We found the power cable to the charger for Christian’s Nikon D90 Camera. We set it up to take pictures of stuff going on in the yard, the area just above the Chehalis river, the town behind it, the hills behind that, and finally Mount Rainier behind that. We cannot see the river, but that draws a ton of wildlife so we absolutely benefit from its presence. We kind of have not figured out the camera yet, but eventually I will find the time to figure it out and start to take some photos.
We had a long talk with Christian about which zoom lens we should get.
He said, “What do you want to do with it?”
We said, “We want to take pictures of the mountain, stuff like deer, flowers, and birds in the yard, and birds like the bald eagle that was on the tree by the river yesterday morning.”
We got it all figured out, but we cannot afford it all for awhile, so in the meantime, I bought some binoculars with image and video capture capability. I am sure they are not great, but they are much better than what we have now and we can just use them as binoculars. Here is what we are getting. I will leave you with one more deer picture we took at dinnertime out on the deck this afternoon.
The internet came up today. Based on my previous experience with DSL, I have to admit I was stunned the whole process was so painless and even inexpensive. We plugged it in, filled in a few lines on the screen, set up the wireless router part of the whole deal and were up and running. Not only that, I checked the upload and download speeds and they were as advertised. I was pretty sad because we do not have access to cable internet on our property. We are not so far from town, but in a little pocket where it almost certainly does not pay to run the cable out here. I should have known that since the many years that have passed since we previously had DSL, they have gotten their act together. I know some of the speed and quality issues have to do with how close one is located to a hub and we are pretty close so that might be why everything works so well. On the other hand, we ARE close. That was a dodged bullet.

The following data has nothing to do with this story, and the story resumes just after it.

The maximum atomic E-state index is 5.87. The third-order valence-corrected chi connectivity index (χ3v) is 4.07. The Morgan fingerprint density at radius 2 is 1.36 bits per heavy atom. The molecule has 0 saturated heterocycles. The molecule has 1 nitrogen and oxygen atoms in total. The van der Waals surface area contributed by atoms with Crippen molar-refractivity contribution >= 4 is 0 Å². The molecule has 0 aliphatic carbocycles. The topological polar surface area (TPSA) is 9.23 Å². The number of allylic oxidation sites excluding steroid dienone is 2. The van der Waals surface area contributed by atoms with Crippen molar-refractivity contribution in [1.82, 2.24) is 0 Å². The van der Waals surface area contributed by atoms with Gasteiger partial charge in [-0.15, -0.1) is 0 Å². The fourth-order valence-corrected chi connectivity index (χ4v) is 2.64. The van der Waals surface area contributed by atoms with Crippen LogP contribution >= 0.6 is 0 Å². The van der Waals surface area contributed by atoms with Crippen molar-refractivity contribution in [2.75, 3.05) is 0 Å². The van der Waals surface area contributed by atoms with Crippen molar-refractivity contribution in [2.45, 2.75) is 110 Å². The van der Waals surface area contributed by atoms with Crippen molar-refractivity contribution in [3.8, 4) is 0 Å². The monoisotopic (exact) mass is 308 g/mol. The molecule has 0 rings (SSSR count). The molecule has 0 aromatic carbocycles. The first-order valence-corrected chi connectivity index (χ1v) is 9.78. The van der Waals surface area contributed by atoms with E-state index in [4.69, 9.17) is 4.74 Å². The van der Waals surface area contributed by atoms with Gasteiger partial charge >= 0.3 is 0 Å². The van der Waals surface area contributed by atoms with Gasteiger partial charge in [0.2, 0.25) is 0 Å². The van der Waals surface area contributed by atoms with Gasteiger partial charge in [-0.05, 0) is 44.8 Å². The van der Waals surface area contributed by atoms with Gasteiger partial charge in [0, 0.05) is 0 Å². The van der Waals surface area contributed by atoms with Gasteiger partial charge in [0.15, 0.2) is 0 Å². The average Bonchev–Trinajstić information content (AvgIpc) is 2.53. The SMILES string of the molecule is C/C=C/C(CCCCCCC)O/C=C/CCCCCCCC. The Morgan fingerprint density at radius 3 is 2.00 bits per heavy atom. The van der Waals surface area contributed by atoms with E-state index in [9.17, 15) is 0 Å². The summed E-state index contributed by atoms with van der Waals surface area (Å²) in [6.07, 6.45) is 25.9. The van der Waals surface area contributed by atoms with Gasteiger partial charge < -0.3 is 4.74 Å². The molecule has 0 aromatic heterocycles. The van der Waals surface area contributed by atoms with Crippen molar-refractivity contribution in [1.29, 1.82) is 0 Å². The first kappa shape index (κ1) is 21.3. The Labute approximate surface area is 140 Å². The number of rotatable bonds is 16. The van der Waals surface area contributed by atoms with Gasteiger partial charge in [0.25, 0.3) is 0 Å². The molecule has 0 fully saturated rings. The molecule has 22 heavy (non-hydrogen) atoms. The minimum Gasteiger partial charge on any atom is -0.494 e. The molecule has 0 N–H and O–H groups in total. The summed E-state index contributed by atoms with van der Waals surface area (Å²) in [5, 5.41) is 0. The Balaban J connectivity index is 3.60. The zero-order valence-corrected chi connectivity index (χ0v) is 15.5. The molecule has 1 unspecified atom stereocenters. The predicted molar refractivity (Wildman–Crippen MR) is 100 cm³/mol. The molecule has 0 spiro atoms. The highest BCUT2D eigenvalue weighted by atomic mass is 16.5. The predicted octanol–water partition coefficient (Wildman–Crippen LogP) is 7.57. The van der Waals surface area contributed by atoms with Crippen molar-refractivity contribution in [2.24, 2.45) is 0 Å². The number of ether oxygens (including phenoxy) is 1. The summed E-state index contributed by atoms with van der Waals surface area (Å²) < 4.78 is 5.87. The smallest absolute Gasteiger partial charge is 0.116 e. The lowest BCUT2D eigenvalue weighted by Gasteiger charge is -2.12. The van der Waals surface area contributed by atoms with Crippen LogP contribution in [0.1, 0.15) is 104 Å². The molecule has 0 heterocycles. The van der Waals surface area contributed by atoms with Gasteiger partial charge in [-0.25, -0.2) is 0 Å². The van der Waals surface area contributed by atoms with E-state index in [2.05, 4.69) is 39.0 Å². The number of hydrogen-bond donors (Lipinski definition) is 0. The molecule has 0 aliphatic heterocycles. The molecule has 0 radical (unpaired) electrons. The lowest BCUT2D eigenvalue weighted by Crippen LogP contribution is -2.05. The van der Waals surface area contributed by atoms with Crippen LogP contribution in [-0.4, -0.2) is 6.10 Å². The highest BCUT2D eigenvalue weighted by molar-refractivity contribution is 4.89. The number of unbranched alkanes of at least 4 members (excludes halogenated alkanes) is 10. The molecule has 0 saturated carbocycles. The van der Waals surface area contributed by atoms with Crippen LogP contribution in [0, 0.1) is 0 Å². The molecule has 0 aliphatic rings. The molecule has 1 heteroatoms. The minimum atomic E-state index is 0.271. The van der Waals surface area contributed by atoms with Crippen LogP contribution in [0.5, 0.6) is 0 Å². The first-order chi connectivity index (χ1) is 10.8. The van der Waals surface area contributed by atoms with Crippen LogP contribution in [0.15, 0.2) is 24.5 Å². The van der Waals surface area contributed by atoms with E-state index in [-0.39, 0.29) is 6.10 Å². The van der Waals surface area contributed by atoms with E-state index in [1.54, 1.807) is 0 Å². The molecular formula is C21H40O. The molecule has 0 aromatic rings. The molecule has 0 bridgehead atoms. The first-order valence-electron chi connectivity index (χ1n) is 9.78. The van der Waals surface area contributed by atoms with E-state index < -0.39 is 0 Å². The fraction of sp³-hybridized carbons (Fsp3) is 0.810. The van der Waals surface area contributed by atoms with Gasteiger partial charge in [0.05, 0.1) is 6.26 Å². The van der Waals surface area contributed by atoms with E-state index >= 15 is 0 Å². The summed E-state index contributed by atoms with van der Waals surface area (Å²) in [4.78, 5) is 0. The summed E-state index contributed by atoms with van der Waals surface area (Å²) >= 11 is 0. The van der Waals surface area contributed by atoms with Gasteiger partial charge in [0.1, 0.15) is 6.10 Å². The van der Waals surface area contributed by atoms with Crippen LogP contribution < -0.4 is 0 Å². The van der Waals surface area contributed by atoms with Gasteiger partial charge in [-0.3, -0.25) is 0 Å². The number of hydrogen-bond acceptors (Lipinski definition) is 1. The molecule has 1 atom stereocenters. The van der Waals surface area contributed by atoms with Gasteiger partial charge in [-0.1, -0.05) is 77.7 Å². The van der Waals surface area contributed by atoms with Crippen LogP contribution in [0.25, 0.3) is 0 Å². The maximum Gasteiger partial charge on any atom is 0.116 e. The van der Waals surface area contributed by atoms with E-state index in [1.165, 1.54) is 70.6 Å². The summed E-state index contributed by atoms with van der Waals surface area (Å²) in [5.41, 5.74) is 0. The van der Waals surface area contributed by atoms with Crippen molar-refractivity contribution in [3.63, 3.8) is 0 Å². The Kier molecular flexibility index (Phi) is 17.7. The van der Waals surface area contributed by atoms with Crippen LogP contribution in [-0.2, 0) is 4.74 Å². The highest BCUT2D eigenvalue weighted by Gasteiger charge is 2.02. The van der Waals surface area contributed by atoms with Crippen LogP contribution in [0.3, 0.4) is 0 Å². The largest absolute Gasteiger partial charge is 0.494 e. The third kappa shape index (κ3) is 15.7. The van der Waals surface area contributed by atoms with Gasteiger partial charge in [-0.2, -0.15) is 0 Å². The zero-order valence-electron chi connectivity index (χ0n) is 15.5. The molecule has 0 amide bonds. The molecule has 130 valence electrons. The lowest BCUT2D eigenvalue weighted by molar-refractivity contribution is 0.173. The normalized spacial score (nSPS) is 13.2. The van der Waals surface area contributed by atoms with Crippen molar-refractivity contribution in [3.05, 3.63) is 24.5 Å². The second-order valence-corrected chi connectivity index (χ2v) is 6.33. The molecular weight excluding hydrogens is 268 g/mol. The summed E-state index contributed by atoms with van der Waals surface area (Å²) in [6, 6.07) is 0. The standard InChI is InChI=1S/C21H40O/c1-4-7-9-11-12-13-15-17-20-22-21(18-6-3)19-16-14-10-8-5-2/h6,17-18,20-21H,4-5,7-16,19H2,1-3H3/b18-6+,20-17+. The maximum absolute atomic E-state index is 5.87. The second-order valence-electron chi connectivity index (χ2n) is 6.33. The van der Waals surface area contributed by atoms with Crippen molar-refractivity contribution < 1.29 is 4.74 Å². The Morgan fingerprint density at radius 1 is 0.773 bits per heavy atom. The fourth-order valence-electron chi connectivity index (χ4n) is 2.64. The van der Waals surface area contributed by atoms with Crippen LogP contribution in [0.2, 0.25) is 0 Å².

I will have one more work week in Texas after today. I enjoy my job and the people where I work a lot and it was agonizing to turn in my notice. Part of the job I love the most is the requirement to create sophisticated machine vision and video analytics applications with cheap USB cameras and ARM embedded computers that run embedded Linux, usually Debian. We prototype a lot of the stuff on Raspberry Pi’s which is great because there is such a big user community it is easy to quickly get answers about just about anything. There are four cameras in the article accompanying this post that range in value between $20 and $50.